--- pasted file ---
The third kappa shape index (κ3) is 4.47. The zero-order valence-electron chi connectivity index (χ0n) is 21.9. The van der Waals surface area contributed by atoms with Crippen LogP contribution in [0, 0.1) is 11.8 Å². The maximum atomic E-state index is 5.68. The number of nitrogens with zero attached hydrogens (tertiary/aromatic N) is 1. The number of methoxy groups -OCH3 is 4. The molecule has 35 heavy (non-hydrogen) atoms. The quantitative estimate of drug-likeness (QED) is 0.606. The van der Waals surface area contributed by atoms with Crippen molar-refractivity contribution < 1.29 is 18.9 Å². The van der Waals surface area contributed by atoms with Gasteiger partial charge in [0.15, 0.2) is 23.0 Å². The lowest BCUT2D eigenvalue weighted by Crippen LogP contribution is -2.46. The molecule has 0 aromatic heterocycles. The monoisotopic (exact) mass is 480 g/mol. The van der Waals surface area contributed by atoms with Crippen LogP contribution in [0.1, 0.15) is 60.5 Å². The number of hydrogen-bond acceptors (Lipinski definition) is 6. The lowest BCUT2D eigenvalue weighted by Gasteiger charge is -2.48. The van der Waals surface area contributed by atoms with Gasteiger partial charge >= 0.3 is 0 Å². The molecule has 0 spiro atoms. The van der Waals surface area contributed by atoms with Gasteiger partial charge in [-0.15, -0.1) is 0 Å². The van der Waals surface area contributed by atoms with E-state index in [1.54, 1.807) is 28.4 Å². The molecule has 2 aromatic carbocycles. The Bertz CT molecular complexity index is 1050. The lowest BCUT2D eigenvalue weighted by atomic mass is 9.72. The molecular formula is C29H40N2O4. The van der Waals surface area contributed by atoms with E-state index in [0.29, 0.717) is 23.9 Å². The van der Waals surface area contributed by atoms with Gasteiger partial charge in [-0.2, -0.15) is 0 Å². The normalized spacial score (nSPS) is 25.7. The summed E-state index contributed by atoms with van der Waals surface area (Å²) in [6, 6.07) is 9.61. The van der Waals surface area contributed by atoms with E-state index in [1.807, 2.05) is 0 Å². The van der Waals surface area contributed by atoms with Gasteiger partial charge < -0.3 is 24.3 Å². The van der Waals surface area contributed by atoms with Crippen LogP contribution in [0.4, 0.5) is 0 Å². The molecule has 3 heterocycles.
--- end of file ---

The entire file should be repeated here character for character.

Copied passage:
The third kappa shape index (κ3) is 4.47. The zero-order valence-electron chi connectivity index (χ0n) is 21.9. The van der Waals surface area contributed by atoms with Crippen LogP contribution in [0, 0.1) is 11.8 Å². The maximum atomic E-state index is 5.68. The number of nitrogens with zero attached hydrogens (tertiary/aromatic N) is 1. The number of methoxy groups -OCH3 is 4. The molecule has 35 heavy (non-hydrogen) atoms. The quantitative estimate of drug-likeness (QED) is 0.606. The van der Waals surface area contributed by atoms with Crippen molar-refractivity contribution < 1.29 is 18.9 Å². The van der Waals surface area contributed by atoms with Gasteiger partial charge in [0.15, 0.2) is 23.0 Å². The lowest BCUT2D eigenvalue weighted by Crippen LogP contribution is -2.46. The molecule has 0 aromatic heterocycles. The monoisotopic (exact) mass is 480 g/mol. The van der Waals surface area contributed by atoms with Crippen LogP contribution in [0.1, 0.15) is 60.5 Å². The number of hydrogen-bond acceptors (Lipinski definition) is 6. The lowest BCUT2D eigenvalue weighted by Gasteiger charge is -2.48. The van der Waals surface area contributed by atoms with Gasteiger partial charge >= 0.3 is 0 Å². The molecule has 0 spiro atoms. The van der Waals surface area contributed by atoms with Gasteiger partial charge in [-0.15, -0.1) is 0 Å². The van der Waals surface area contributed by atoms with E-state index in [1.54, 1.807) is 28.4 Å². The molecule has 2 aromatic carbocycles. The Bertz CT molecular complexity index is 1050. The lowest BCUT2D eigenvalue weighted by atomic mass is 9.72. The molecular formula is C29H40N2O4. The van der Waals surface area contributed by atoms with E-state index in [0.29, 0.717) is 23.9 Å². The van der Waals surface area contributed by atoms with Gasteiger partial charge in [-0.2, -0.15) is 0 Å². The normalized spacial score (nSPS) is 25.7. The summed E-state index contributed by atoms with van der Waals surface area (Å²) in [6, 6.07) is 9.61. The van der Waals surface area contributed by atoms with E-state index in [1.807, 2.05) is 0 Å². The van der Waals surface area contributed by atoms with Gasteiger partial charge < -0.3 is 24.3 Å². The van der Waals surface area contributed by atoms with Crippen LogP contribution in [0.4, 0.5) is 0 Å². The molecule has 3 heterocycles.